Donald Lambro

STANFORD, CALIF. -- Former Secretary of State George Shultz has a few words of advice for Barack Obama about how to deal with Russian provocations: Negotiate without appearing weak.

"President-elect Obama has to consider what kind of relationship do we try to build with the Russians, and I personally think the idea that we just try to isolate them is a mistaken one," Shultz said during a wide-ranging interview in his office at the Hoover Institution at Stanford University.

Instead, Obama should pursue "a constructive strategic dialogue with them. After all, we did that in the Cold War, and we can do it now," said President Reagan's chief foreign-policy adviser, who headed the State Department during a turbulent period of instability in the Evil Empire.

No one was closer to Ronald Reagan than Shultz in those years that led to a historic nuclear-arms agreement and the eventual collapse of the Soviet Union. At the age of 87, he remains a valued elder statesman whose foreign-policy and national-security advice is sought by leaders in both parties.

As Obama prepares to grasp the reins of power, the Russians have already begun to test him in provocative ways. They've threatened to place nuclear missiles on Russia's border if the United States carries out its intention to deploy anti-missile systems in Poland and the Czech Republic.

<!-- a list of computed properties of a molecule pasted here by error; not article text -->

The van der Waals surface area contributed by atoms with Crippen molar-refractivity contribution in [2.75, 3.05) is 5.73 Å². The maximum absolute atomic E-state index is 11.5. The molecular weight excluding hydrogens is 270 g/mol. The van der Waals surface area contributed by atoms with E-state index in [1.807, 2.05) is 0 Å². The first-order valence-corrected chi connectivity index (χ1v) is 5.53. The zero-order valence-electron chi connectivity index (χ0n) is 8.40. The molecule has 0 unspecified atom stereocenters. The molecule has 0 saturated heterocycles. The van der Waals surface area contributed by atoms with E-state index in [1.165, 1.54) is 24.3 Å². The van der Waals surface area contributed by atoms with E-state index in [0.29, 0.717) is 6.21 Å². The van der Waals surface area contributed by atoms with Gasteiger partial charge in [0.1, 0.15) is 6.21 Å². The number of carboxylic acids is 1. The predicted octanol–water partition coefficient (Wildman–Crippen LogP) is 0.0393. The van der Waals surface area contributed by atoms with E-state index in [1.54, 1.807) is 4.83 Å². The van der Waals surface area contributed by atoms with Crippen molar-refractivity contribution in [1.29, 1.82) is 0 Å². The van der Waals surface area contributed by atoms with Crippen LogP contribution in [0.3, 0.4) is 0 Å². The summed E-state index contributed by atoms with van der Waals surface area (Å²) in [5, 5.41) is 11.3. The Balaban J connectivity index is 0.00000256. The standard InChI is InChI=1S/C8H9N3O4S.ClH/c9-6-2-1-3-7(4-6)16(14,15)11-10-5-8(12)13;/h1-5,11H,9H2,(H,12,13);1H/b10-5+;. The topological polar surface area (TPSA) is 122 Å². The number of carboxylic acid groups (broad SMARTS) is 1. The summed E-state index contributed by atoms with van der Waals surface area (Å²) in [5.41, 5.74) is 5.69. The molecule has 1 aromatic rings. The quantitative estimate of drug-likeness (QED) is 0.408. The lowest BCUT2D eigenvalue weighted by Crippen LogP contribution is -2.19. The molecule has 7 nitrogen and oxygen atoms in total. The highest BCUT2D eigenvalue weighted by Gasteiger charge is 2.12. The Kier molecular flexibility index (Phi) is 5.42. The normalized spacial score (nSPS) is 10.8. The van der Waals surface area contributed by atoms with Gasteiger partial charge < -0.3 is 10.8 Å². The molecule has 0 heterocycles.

Asked how Obama should respond to this and other bellicose gestures and actions following Russia's invasion of Georgia, Shultz chose his words carefully:

"I'm sure he understands it. He does not want to be perceived as weak, so he will take steps to deal with that, I assume. The question is, can you be reasonable without being perceived as weak?" Shultz said.

President Reagan dealt with the Russians from a position of strength and was never perceived as weak. He negotiated an arms-control agreement, but at the same time, he was openly moving ahead with his visionary anti-missile Strategic Defense Initiative. The Russians signed the pact, and SDI became a bulwark of our defense.

Asked to assess President Bush's national-security record over the past eight years, Shultz focused on Bush's doctrine of preemptive defense against terrorism.

As Bush nears the end of his troubled presidency, Shultz said his overall record is one of "pluses and minuses" but that his success at keeping the country safe from another terrorist attack speaks for itself.

"We haven't had an attack in this country since Sept. 11, 2001, when there's been lots of attacks all over the world. We are a harder target" because of Bush's actions, he said.


Donald Lambro

Donald Lambro is chief political correspondent for The Washington Times.